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4th New Hampshire Regiment Infantry

Regimental History
Fourth Infantry. — Cols., Thomas J. Whipple, Louis Bell, William Badger (not mustered); Lieut.-Cols., Louis Bell, Gilman E. Sleeper, Jeremiah D. Drew, Francis W. Parker; Majs., Jeremiah D. Drew, Charles W. Sawyer, Richard O. Greenleaf (not mustered), George F. Towle. The 4th regiment was mustered in at Manchester for three years' service. The original members not reenlisted, were mustered out on Sept. 27, 1864, at Concord, and the reenlisted men and recruits at Raleigh, N. C, Aug. 23, 1865. The total strength was 1,025 and the total loss by death was 280, of which number 95 deaths were due to wounds. The 4th left the state for Washington, Sept. 27, 1861, and embarked on the "Baltic" for Port Royal, S. C, arriving there Nov. 4, after terrible storms. In Jan., 1862, it sailed on a southern expedition, which captured Fernandina, Jacksonville and St. Augustine, Fla., and garrisoned the last two places. It took an active part in the attacks on Morris and Folly islands and fought almost constantly until the capture of Fort Wagner. At the siege of Charleston a number of the men won Gillmore medals. At Drewry's bluff, where the losses were very heavy, Bermuda Hundred, Cold Harbor, the first attack on Petersburg and in daily service the men showed their heroism. At Petersburg they did trench duty 36 days in one position, 20 feet from a Confederate outpost. Here 50 men were killed or wounded. At the Crater fight only 200 men remained and in this bloody engagement the regiment lost 50 more. Then followed the battle of Deep Bottom and the charge on New Market heights, when only 40 men under a lieutenant could be mustered. The 4th was then in the two expeditions against Fort Fisher and, after guarding for a time the railroad between Wilmington and Little Washington, it was ordered to Raleigh, where the men were mustered out, having gloriously earned their home-coming after the hardest service.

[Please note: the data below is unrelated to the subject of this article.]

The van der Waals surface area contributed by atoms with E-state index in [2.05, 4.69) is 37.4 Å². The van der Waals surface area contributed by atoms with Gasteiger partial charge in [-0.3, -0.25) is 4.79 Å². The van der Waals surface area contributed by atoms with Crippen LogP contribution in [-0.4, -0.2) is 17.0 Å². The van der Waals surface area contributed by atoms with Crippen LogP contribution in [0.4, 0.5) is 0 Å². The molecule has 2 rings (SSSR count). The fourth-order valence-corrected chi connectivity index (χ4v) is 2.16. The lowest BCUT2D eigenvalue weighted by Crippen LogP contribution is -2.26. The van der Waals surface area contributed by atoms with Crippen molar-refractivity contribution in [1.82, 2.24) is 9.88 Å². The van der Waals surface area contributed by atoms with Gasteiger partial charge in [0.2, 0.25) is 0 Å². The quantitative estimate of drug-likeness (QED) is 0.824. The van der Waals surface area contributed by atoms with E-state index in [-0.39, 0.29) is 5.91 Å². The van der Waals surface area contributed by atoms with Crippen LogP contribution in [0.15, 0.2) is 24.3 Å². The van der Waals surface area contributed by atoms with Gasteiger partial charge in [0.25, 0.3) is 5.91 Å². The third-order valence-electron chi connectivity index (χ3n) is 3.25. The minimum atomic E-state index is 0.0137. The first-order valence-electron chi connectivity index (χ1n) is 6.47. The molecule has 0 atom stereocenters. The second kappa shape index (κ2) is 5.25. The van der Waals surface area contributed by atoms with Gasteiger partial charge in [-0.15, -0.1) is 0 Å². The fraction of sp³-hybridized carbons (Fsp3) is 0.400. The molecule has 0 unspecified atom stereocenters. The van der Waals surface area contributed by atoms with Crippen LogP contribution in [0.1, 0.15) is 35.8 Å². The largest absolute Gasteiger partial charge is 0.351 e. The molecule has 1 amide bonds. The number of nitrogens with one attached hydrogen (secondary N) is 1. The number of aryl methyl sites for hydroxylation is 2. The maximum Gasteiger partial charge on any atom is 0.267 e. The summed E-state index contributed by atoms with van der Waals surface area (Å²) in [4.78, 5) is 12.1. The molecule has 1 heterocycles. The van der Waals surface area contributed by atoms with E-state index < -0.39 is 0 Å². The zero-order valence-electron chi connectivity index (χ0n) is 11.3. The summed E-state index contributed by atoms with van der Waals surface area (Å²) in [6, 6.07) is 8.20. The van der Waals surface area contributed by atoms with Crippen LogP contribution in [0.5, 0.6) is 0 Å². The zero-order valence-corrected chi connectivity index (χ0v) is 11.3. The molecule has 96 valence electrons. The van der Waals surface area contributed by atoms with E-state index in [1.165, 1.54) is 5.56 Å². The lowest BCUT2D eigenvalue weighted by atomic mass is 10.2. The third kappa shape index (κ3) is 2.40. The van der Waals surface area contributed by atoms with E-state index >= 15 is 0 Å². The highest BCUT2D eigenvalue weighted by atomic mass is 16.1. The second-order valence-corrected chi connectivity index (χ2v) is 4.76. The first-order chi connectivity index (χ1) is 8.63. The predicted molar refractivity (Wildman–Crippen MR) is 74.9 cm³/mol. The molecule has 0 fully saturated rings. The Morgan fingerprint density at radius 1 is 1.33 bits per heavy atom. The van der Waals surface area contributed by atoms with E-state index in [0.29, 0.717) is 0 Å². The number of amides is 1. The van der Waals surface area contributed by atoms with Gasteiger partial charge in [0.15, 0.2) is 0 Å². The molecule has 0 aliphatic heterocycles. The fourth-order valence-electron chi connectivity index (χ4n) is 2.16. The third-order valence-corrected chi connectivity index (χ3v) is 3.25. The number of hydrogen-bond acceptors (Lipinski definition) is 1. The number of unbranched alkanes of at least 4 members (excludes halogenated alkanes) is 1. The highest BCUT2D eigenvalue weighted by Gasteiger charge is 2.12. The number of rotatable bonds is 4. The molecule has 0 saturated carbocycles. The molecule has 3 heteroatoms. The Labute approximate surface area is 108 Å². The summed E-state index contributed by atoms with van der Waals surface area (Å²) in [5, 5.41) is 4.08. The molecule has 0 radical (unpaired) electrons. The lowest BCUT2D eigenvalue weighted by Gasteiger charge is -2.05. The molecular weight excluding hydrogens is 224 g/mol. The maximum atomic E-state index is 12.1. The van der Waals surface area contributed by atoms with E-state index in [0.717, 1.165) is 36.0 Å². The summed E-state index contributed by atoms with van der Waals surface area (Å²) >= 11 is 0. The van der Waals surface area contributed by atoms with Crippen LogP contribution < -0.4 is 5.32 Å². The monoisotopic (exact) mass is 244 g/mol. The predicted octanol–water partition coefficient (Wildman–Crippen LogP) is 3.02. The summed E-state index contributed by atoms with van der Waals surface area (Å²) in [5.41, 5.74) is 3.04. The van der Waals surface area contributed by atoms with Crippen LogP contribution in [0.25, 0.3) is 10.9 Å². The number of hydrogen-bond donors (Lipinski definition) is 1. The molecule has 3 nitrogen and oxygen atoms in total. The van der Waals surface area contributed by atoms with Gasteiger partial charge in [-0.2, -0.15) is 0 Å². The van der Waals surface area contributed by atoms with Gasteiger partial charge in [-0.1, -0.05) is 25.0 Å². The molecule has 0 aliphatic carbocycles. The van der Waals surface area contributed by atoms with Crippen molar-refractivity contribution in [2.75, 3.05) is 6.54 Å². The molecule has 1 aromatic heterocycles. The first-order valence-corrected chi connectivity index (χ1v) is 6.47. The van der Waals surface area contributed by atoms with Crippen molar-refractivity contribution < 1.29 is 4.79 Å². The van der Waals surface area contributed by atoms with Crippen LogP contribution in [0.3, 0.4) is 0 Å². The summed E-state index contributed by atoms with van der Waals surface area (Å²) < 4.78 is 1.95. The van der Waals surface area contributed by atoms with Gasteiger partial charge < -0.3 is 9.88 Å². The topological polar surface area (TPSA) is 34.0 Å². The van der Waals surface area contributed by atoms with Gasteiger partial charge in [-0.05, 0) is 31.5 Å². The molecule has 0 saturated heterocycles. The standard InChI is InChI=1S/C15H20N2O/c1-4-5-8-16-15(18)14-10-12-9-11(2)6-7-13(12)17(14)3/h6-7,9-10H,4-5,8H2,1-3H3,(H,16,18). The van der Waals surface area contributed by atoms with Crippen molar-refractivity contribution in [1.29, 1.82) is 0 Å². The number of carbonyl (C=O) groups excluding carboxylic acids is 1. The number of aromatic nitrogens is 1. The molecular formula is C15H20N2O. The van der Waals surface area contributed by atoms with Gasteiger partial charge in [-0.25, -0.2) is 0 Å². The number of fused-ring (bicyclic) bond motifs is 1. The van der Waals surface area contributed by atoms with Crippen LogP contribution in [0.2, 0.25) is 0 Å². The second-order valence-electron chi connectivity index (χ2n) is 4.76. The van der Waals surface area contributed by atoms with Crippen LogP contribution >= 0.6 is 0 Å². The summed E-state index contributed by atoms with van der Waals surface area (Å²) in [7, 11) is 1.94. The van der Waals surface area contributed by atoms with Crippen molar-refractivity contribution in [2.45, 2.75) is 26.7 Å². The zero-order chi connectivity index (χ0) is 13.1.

Regimental history taken from "The Union Army" by Federal Publishing Company, 1908 - Volume 1

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